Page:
This is an open access article distributed under the terms of the Creative Commons Attribution License, which permits unrestricted use, distribution, reproduction and adaptation in any medium and for any purpose provided that it is properly attributed. For attribution, the original author(s), title, publication source (PeerJ PrePrints) and either DOI or URL of the article must be cited.
This article provides an overview of the literature on the use of internet-based testing to address questions in perception research. Internet-based testing has several advantages over in-lab research, including the ability to reach a relatively broad set of participants and to quickly and inexpensively collect large amounts of empirical data. In many cases, the quality of online data appears to match that collected in laboratory research. Generally speaking, online participants tend to be more representative of the population at large than laboratory based participants. There are, though, some important caveats, when it comes to collecting data online. It is obviously much more difficult to control the exact parameters of stimulus presentation (such as display characteristics) in online research. There are also some thorny ethical considerations that need to be considered by experimenters. Strengths and weaknesses of the online approach, relative to others, are highlighted, and recommendations made for those researchers who might be thinking about conducting their own studies using this increasingly-popular approach to research in the psychological sciences.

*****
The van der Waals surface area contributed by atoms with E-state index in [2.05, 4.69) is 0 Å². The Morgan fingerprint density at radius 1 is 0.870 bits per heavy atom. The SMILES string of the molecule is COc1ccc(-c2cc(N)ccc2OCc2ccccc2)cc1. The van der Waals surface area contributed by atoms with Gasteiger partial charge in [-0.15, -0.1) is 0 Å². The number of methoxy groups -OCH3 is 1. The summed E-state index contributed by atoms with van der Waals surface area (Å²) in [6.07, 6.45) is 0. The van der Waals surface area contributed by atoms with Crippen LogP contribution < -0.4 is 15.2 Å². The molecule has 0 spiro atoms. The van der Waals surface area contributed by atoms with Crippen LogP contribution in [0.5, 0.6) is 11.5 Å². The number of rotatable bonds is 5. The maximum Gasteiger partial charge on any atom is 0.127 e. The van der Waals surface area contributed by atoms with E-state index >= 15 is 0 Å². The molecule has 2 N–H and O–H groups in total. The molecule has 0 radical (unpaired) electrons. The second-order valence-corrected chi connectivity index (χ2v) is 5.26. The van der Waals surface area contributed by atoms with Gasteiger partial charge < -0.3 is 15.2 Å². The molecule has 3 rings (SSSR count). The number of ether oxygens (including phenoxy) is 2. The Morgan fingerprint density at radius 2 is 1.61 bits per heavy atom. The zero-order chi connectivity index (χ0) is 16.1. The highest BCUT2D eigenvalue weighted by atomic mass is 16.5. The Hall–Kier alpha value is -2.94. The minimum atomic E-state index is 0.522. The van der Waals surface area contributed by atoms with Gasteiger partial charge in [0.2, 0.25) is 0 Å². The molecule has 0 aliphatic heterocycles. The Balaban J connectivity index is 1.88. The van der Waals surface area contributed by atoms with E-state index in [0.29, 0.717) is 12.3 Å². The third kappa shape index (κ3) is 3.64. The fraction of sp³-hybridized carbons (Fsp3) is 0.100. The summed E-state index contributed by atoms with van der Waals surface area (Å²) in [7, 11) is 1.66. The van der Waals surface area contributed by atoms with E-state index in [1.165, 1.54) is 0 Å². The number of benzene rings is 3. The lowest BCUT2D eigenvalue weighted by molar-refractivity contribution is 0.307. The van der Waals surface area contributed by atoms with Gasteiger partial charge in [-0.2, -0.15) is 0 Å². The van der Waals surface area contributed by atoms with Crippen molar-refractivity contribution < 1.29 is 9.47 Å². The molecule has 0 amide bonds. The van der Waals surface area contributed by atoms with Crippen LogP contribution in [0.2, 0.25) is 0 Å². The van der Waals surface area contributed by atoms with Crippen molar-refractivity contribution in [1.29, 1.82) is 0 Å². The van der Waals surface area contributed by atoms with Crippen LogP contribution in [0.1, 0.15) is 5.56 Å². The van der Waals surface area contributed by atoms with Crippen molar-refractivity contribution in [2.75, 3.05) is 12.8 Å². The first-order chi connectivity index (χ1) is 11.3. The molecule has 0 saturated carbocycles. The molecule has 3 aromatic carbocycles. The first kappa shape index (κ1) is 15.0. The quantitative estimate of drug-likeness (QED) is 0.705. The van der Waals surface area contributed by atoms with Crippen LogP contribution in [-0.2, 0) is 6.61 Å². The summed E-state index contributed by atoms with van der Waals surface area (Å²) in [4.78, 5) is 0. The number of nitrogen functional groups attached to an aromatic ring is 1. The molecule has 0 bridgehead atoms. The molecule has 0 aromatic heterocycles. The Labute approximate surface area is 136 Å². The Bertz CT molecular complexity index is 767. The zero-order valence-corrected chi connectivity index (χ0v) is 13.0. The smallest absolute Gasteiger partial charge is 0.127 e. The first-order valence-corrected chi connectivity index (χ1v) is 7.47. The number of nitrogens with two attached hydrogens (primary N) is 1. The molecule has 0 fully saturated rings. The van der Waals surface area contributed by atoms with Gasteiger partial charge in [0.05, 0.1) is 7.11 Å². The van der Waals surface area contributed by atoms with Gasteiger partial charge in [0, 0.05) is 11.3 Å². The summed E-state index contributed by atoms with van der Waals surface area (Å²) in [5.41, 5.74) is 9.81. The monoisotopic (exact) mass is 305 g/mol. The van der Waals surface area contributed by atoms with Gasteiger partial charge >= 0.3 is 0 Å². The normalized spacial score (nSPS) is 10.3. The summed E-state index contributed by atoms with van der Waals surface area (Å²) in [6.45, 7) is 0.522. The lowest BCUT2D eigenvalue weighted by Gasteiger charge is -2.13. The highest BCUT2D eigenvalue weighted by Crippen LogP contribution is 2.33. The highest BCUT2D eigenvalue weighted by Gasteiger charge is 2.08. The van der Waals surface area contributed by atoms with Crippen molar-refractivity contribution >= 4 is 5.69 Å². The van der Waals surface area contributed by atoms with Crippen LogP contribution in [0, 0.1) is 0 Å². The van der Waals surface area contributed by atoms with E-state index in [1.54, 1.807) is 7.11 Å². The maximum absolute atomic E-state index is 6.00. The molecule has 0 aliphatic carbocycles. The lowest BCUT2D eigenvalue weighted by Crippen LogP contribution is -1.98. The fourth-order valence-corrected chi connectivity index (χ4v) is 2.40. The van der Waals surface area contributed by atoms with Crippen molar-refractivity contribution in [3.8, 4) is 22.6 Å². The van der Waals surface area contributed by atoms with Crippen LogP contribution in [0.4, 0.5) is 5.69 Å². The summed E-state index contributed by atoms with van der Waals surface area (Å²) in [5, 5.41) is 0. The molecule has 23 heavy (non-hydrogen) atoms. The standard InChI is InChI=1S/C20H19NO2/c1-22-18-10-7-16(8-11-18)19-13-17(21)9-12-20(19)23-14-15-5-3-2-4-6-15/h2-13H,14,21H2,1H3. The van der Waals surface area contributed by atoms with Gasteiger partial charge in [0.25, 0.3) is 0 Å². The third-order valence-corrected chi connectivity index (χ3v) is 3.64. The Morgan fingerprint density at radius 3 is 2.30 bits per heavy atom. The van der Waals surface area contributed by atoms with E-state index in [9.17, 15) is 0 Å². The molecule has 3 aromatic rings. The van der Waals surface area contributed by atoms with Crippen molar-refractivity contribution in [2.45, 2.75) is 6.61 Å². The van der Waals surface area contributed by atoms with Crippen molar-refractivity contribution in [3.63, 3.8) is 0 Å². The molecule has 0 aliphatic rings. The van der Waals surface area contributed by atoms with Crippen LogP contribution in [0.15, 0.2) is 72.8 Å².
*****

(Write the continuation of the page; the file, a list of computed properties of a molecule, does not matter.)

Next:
This manuscript will be submitted to PeerJ for peer review. Feedback appreciated.